I don't disagree with you on the importance of diet.  If anything, I'm enjoying the fact that you are sharing with us the updated understanding behind the many causes of heart disease and diabetes, and the TEDtalks video was superb.  But I wouldn't extend the list to cancer, infertility, ibd, and ms, as a previous video you posted has.  I think that's a bit over the top.  It kind reminds me of those places that put "grass shots" into their smoothies and gives you a 20 bullet point list of the benefits of this grass shot for one's health. I took a picture of it, and plan to turn it into a demotivator with the title "BS:  When pseudoscience tries to sell"

I'll watch the videos later.
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Offline minasoliman

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Re: AMA Labels Obesity a Disease
« Reply #175 on: June 27, 2013, 07:49:52 PM »
Minasoliman, are you in a bad mood. The "ignorant reply" statement was overdoing it. I am not knowledgeable about a lot of things but the destructive effects of dieting is not one of them. You need to get married to a dieter that is an extremist and switches from one diet to another.

I read two reviews and a number of research papers (mostly skimming for these) on NOMW. I did accidentally read the Choi et al paper cited above. I am pretty sure low carb dieters would not consider 60% calories from carbs as low carb. The issue of being overweight and not obese is also an issue.

We can debate about this, there are not that many papers to cover (my guess would be ~40), but I think it is beside the point.

I never promoted a diet of junk food. It is certainly not part of my lifestyle. I was promoting the idea that it is OK to have carbs with your meal, a hamburger on occasion and pizza (which can be quite nutritious).

If a worthwhile life until 100 necessitates distractions from what you believe is worthwhile (and I am not talking about what you eat), then I am out. Sixty-five is good enough.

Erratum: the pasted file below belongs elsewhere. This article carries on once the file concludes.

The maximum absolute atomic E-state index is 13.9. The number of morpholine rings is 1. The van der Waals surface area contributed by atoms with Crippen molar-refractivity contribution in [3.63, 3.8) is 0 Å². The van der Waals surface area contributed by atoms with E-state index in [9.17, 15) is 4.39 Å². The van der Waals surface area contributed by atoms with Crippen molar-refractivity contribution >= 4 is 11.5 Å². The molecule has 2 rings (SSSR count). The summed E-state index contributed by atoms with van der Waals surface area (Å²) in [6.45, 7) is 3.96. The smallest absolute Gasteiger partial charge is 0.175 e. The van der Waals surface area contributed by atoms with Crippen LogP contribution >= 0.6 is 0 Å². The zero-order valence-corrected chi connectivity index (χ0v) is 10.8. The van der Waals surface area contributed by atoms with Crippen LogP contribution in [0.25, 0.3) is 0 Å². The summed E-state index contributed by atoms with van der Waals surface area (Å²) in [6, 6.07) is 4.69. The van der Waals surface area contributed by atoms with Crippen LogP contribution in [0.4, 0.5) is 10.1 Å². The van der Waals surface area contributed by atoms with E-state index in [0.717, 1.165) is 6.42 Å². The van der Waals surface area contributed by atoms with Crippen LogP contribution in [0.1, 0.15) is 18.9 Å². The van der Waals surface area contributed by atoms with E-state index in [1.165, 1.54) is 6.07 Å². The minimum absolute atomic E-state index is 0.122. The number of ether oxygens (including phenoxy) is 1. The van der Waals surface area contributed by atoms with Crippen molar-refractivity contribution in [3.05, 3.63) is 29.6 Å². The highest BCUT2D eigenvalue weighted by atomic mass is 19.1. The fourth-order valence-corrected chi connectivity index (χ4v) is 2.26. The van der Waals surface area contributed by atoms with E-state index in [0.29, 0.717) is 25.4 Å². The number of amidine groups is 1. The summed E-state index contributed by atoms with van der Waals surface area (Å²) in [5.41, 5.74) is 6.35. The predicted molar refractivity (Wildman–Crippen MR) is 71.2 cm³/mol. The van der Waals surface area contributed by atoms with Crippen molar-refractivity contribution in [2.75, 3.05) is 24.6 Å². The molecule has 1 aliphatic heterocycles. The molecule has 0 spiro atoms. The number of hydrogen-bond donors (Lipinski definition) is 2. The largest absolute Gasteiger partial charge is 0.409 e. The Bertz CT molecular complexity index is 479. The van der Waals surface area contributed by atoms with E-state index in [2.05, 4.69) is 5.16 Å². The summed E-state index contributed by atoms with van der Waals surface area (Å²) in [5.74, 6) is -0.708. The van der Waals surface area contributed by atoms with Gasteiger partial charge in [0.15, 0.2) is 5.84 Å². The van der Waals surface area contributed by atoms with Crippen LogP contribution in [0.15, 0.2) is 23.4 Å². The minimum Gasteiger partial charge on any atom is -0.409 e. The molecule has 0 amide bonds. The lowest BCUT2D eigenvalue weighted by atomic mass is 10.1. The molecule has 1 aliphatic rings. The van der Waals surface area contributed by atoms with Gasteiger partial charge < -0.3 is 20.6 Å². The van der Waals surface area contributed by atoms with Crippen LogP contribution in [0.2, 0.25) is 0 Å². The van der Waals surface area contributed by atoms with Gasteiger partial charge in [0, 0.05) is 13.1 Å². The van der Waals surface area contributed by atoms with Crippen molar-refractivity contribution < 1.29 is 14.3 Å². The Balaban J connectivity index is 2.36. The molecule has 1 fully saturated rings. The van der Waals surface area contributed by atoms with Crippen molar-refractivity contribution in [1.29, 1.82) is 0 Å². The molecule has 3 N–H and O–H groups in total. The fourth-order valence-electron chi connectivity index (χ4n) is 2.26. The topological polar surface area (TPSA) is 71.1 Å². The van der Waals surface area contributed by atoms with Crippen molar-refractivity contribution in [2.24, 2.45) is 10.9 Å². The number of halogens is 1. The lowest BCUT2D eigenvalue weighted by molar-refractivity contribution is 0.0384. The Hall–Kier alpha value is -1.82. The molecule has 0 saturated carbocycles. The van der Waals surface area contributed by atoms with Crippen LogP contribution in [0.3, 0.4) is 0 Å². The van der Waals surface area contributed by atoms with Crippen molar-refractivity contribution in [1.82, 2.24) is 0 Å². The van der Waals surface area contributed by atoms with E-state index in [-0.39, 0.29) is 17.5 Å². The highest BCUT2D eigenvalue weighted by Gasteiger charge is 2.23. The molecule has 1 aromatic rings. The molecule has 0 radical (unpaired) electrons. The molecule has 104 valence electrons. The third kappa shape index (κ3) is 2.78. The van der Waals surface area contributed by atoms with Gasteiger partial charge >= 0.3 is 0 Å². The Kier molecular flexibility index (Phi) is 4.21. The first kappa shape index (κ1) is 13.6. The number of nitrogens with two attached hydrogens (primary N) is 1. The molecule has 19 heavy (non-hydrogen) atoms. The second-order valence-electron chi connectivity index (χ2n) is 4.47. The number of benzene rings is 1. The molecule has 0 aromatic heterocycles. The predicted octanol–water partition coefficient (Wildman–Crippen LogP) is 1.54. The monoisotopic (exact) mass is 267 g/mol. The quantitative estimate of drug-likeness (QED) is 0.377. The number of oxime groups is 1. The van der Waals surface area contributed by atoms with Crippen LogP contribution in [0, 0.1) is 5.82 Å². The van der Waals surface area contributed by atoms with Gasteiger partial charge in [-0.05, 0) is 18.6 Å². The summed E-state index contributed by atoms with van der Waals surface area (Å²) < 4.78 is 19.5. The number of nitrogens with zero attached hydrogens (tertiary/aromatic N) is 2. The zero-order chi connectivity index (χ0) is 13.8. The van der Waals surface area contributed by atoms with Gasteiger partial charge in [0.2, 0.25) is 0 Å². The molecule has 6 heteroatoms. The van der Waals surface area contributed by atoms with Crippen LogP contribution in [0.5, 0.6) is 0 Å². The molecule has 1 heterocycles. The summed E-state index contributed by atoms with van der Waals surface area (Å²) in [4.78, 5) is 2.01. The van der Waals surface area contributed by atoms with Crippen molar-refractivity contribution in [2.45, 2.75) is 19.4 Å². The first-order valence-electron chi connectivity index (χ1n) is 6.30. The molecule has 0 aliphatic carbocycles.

For your information, I probably purchase prepared meals once a month. I cook everything from scratch. I always have fresh vegetables, fruit, a starch and a protein (mostly chicken and pork, beef is too expensive these days). I make my own pizza when I have it, I make my own broths for cooking, etc. I spend a couple of hours in the grocery store on the weekend doing mental algebra in conjuction with manufacturer coupons.

Somewhere up above I hopefully mentioned the notion that activity is important. I am fidgety. I read standing up while pacing, I write standing up. The only time I sit much is like  now when I am typing these posts. I have one meal a day (a big one) usually between 7:30-8:30 pm (depending on when I get home) with red wine. Breakfast is coffee and cigarettes. Lunch is water throughout the day.

That's the difference usually between a person that lives a fulfilling life to 80 and a diseased life to 60.


 ??? ???

Could you clarify that, please?  It does seem like somewhat of an over-generalization.  Thank you!

I'm not over-generalizing.  One large meal a day for instance is a recipe for eventual disaster.  A cigarette each morning is also not healthy.  Unless you're part of the 0.001% of the genetically evolved few that we have yet to discover that can live a healthy lifestyle while smoking and eating one large meal a day. (do you feel lucky? do ya?)

If my provocative statements are scaring you, GOOD!

You're not scaring me in the least.  I guess I should've been clearer about what I consider to be your over-generalization.  Sorry 'bout that.  See the highlighted part in blue above?  Well, that could be interpreted by some to imply that those who live "diseased" lives do not lead "fulfilling" ones whether they live to 20 or 120, and only those who do not live a "diseased" life have a fulfilling one.  Now, I know you didn't say that explicitly, but the implication is there.  I'm not saying that you believe that, either, but I do know and know of not a few people who think that way.

Now you guys can carry on arguing about the details.  Like I said elsewhere, who needs daytime t.v. when there are threads like this ;D?

Oh no...I don't mean diseased life means "unfulfilling".  I know many who have inspired me in the tough life they live with their conditions.  I believe though if you can prevent something, then that is more fulfilling.  That's all I'm saying.
« Last Edit: June 27, 2013, 07:50:44 PM by minasoliman »